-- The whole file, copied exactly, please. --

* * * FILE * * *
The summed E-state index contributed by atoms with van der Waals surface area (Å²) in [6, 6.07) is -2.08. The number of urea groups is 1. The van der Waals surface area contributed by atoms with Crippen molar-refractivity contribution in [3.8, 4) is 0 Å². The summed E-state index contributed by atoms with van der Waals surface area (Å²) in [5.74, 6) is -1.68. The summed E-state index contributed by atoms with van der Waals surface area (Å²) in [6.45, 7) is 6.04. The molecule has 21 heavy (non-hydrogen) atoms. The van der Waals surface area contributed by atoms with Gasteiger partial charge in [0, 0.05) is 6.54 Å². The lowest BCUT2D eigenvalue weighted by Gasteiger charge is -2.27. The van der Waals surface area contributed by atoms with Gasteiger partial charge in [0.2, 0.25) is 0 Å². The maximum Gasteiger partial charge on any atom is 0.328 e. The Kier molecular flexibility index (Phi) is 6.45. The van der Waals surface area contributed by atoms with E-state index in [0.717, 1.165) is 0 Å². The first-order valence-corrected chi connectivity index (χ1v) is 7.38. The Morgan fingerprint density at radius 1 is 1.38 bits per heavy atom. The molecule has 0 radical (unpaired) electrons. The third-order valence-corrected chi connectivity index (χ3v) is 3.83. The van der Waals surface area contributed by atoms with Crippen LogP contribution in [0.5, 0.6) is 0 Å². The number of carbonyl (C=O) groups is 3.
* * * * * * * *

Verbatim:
The summed E-state index contributed by atoms with van der Waals surface area (Å²) in [6, 6.07) is -2.08. The number of urea groups is 1. The van der Waals surface area contributed by atoms with Crippen molar-refractivity contribution in [3.8, 4) is 0 Å². The summed E-state index contributed by atoms with van der Waals surface area (Å²) in [5.74, 6) is -1.68. The summed E-state index contributed by atoms with van der Waals surface area (Å²) in [6.45, 7) is 6.04. The molecule has 21 heavy (non-hydrogen) atoms. The van der Waals surface area contributed by atoms with Gasteiger partial charge in [0, 0.05) is 6.54 Å². The lowest BCUT2D eigenvalue weighted by Gasteiger charge is -2.27. The van der Waals surface area contributed by atoms with Gasteiger partial charge in [0.2, 0.25) is 0 Å². The maximum Gasteiger partial charge on any atom is 0.328 e. The Kier molecular flexibility index (Phi) is 6.45. The van der Waals surface area contributed by atoms with E-state index in [0.717, 1.165) is 0 Å². The first-order valence-corrected chi connectivity index (χ1v) is 7.38. The Morgan fingerprint density at radius 1 is 1.38 bits per heavy atom. The molecule has 0 radical (unpaired) electrons. The third-order valence-corrected chi connectivity index (χ3v) is 3.83. The van der Waals surface area contributed by atoms with Crippen LogP contribution in [0.5, 0.6) is 0 Å². The number of carbonyl (C=O) groups is 3.